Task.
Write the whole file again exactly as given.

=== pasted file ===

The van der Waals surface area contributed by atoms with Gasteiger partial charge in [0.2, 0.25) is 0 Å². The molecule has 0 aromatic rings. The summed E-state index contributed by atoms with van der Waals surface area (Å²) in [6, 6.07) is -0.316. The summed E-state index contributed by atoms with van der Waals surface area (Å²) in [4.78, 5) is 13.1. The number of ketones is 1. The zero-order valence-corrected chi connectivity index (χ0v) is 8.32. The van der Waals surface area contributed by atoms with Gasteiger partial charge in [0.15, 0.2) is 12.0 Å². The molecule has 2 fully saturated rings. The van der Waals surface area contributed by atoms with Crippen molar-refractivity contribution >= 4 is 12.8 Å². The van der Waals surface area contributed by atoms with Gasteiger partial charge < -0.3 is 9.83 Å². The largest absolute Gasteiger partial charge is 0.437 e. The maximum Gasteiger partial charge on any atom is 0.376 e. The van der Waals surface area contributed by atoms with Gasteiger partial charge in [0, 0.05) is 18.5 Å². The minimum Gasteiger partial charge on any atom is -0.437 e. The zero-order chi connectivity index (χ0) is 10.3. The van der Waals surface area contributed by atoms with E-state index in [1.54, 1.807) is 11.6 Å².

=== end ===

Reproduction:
The van der Waals surface area contributed by atoms with Gasteiger partial charge in [0.2, 0.25) is 0 Å². The molecule has 0 aromatic rings. The summed E-state index contributed by atoms with van der Waals surface area (Å²) in [6, 6.07) is -0.316. The summed E-state index contributed by atoms with van der Waals surface area (Å²) in [4.78, 5) is 13.1. The number of ketones is 1. The zero-order valence-corrected chi connectivity index (χ0v) is 8.32. The van der Waals surface area contributed by atoms with Gasteiger partial charge in [0.15, 0.2) is 12.0 Å². The molecule has 2 fully saturated rings. The van der Waals surface area contributed by atoms with Crippen molar-refractivity contribution >= 4 is 12.8 Å². The van der Waals surface area contributed by atoms with Gasteiger partial charge < -0.3 is 9.83 Å². The largest absolute Gasteiger partial charge is 0.437 e. The maximum Gasteiger partial charge on any atom is 0.376 e. The van der Waals surface area contributed by atoms with Gasteiger partial charge in [0, 0.05) is 18.5 Å². The minimum Gasteiger partial charge on any atom is -0.437 e. The zero-order chi connectivity index (χ0) is 10.3. The van der Waals surface area contributed by atoms with E-state index in [1.54, 1.807) is 11.6 Å².